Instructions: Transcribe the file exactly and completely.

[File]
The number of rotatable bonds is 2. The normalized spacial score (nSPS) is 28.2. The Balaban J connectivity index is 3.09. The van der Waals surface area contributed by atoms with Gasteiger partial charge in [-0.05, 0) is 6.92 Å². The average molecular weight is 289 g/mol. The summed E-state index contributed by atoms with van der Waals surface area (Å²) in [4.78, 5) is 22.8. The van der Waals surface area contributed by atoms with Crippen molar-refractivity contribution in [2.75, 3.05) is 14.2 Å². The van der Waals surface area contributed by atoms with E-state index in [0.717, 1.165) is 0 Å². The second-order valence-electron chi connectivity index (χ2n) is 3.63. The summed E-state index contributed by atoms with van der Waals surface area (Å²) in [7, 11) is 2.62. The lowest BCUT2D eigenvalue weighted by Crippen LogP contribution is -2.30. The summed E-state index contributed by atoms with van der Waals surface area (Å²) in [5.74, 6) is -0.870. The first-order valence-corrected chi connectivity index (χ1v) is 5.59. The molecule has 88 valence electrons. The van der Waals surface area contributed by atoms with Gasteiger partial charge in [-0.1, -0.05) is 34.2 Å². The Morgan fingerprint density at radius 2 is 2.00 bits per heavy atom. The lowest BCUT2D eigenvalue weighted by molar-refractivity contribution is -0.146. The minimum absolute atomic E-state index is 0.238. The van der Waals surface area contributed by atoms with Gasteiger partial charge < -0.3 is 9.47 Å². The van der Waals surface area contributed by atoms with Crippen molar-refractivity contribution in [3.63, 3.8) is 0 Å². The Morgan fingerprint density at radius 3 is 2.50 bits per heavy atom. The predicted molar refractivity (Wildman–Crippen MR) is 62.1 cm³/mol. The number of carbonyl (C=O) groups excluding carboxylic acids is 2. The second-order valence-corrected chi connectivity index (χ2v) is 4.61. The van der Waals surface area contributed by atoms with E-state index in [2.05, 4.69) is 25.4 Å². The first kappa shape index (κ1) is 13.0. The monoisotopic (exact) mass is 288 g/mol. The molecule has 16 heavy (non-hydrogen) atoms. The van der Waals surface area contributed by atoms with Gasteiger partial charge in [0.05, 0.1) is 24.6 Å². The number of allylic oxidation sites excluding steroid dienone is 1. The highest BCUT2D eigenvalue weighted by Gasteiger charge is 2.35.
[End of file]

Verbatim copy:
The number of rotatable bonds is 2. The normalized spacial score (nSPS) is 28.2. The Balaban J connectivity index is 3.09. The van der Waals surface area contributed by atoms with Gasteiger partial charge in [-0.05, 0) is 6.92 Å². The average molecular weight is 289 g/mol. The summed E-state index contributed by atoms with van der Waals surface area (Å²) in [4.78, 5) is 22.8. The van der Waals surface area contributed by atoms with Crippen molar-refractivity contribution in [2.75, 3.05) is 14.2 Å². The van der Waals surface area contributed by atoms with E-state index in [0.717, 1.165) is 0 Å². The second-order valence-electron chi connectivity index (χ2n) is 3.63. The summed E-state index contributed by atoms with van der Waals surface area (Å²) in [7, 11) is 2.62. The lowest BCUT2D eigenvalue weighted by Crippen LogP contribution is -2.30. The summed E-state index contributed by atoms with van der Waals surface area (Å²) in [5.74, 6) is -0.870. The first-order valence-corrected chi connectivity index (χ1v) is 5.59. The molecule has 88 valence electrons. The van der Waals surface area contributed by atoms with Gasteiger partial charge in [-0.1, -0.05) is 34.2 Å². The Morgan fingerprint density at radius 2 is 2.00 bits per heavy atom. The lowest BCUT2D eigenvalue weighted by molar-refractivity contribution is -0.146. The minimum absolute atomic E-state index is 0.238. The van der Waals surface area contributed by atoms with Gasteiger partial charge < -0.3 is 9.47 Å². The van der Waals surface area contributed by atoms with Crippen molar-refractivity contribution in [3.63, 3.8) is 0 Å². The Morgan fingerprint density at radius 3 is 2.50 bits per heavy atom. The predicted molar refractivity (Wildman–Crippen MR) is 62.1 cm³/mol. The number of carbonyl (C=O) groups excluding carboxylic acids is 2. The second-order valence-corrected chi connectivity index (χ2v) is 4.61. The van der Waals surface area contributed by atoms with E-state index in [2.05, 4.69) is 25.4 Å². The first kappa shape index (κ1) is 13.0. The monoisotopic (exact) mass is 288 g/mol. The molecule has 16 heavy (non-hydrogen) atoms. The van der Waals surface area contributed by atoms with Gasteiger partial charge in [0.05, 0.1) is 24.6 Å². The number of allylic oxidation sites excluding steroid dienone is 1. The highest BCUT2D eigenvalue weighted by Gasteiger charge is 2.35.